Food and flavour companies are increasingly adopting high throughput screening approaches as used by the pharmaceutical industry to identify novel compounds, writes Cynthia Challener
It has been recognised for decades that human taste buds differentiate between the flavours in foods. Only within the last 20 years, however, has any knowledge about the chemistry of taste been elucidated, bringing opportunities for implementing new discovery methods for identifying flavour compounds. Both startup biotechs and established flavour companies have adopted techniques originally applied in the pharma industry to screen hundreds of thousands of compounds a year.
The taste experience is a complex process
Not only are there multiple receptors detecting flavour compounds, but up to 400 human odour receptors are involved as well. ‘Smell and taste are strongly connected, but many are focusing on taste receptors as a first step because the taste process is simpler,’ notes Hiroaki Matsunami, an associate professor at Duke University Medical Center, North Carolina, US. ‘It may well be that there are specific combinations of taste and odour receptors that activate at the same time. We hope to use cell-based assays to learn more about what specific agents activate a pleasant response.’
Humans can taste at least five basic flavours: sweet, salty, bitter, umami (savoury, activated by compounds such as glutamate and aspartic acid) and sour, and possibly a sixth ‘fat’ taste. Three, sweet, bitter and umami, are detected by G-proteincoupled receptors (GPCRs), typically located in the cell membrane, that interact with specific compounds outside the cell and in turn activate a signaling pathway, including the Transient Receptor Channel m5, or TRPm5 ion channel. For sweet and umami detection, dimers of two receptors (T1R3/ T1R2 and T1R3/T1R1) are involved, while up to 30 receptors have been found to detect bitter flavours in humans and test animals. Salty and sour sensing cells activate different ion channels that shuttle cations – Na+ in the case of table salt, for example – which eventually stimulate nerve fibres. Other ion channels related to TRPm5 are linked to the taste of spicy flavours.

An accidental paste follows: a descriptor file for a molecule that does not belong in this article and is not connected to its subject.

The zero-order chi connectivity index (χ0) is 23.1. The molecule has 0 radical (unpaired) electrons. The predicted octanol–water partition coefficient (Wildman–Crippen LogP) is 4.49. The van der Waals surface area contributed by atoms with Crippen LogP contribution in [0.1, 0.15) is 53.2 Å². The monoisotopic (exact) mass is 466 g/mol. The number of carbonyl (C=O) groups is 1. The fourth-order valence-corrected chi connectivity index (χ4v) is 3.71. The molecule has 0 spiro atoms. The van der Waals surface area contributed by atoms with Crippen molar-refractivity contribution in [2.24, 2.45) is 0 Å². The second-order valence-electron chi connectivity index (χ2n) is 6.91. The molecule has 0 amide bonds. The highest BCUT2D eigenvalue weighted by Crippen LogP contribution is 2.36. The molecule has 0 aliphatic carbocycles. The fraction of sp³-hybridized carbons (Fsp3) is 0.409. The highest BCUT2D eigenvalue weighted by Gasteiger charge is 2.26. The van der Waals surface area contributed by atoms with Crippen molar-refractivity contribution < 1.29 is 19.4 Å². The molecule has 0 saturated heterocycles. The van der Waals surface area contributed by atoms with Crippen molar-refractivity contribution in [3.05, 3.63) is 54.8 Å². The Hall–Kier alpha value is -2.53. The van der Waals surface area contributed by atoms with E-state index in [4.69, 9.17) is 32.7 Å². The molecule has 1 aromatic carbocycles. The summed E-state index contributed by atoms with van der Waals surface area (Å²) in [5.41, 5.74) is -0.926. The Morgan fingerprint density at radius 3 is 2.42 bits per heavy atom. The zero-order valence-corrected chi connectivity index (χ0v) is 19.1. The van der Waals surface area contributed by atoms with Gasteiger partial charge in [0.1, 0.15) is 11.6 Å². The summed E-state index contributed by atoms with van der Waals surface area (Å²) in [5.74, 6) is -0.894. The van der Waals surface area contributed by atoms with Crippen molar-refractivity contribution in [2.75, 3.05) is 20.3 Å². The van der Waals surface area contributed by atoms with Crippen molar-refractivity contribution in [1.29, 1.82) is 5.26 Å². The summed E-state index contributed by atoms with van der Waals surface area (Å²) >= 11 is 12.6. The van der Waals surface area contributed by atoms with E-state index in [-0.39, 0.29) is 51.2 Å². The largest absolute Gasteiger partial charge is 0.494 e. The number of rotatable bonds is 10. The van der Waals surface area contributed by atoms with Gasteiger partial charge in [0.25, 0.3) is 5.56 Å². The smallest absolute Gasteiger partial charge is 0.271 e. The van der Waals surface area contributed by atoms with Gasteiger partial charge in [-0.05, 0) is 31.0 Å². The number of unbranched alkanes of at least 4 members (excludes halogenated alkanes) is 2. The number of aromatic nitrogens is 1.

Using traditional development approaches, where various compounds are individually synthesised and then tasted, even large flavour houses can evaluate only about 1000 compounds/year, according to Don Karanewsky, vice president of discovery at Senomyx, a US company using proprietary taste receptor technologies to develop novel flavour ingredients. With high throughput screening methods adopted from the pharma industry, Senomyx can screen up to 10,000 compounds/week.
The new approach involves using assays based on engineered cells that express a single taste modality. A cloned receptor is introduced into a mammalian cell, where its activation by a test compound results in mobilisation of intracellular calcium ions, which is detected by an increase in the fluorescence of calcium-sensitive dyes preloaded into the cells. Researchers use the assays to screen combinatorial and natural product libraries containing hundreds of thousands of low molecular weight, non-volatile, highly water soluble molecules.
There are, however, limitations to the technology. Because only one taste modality is evaluated per assay, successful compounds must undergo secondary evaluation to validate that they don’t also activate other taste receptors. Compounds must also be shown to have the necessary physical characteristics, such as stability under a wide range of temperatures and in hydrolytic conditions. They then go to taste panels for final testing.
‘The use of these technologies borrowed from the pharma industry offers potential rewards for product differentiation and allows for a high rate of evaluation. They are, in fact, most compelling for identification of disruptive technology,’ believes Mark Dewis, vice president of Flavors R&D at IFF, a US flavour and fragrance manufacturer. ‘Even so, they often come at a higher price, at least in the initial capital investment required, and at IFF we consider this approach to be just one important part of our extensive portfolio of technologies.’
Improving the appeal of more nutritious products
Senomyx, Redpoint Bio, a US company focused on discovering taste modulators that will improve the nutrition of foods, and IFF are all interested in developing taste enhancers for the sweet and salt modalities and blockers for bitter receptors. ‘Currently there is tremendous pressure on the food industry to improve the nutritional content of its products,’ Redpoint ceo Ray Salemme explains. ‘Sweetener and salt enhancers can lead to reductions in the amount of sugar and salt necessary to prepare foods that taste good. Bitter blockers can reduce the bitterness of artificial sweeteners and other compounds, improving the appeal of more nutritious products.’ The various taste receptors each possess many binding sites, which interact with different types of molecules. Flavour enhancers, called positive allosteric modulators, bind somewhere on to the receptor other than the primary binding site, but result in an overall higher binding affinity for the major tastant.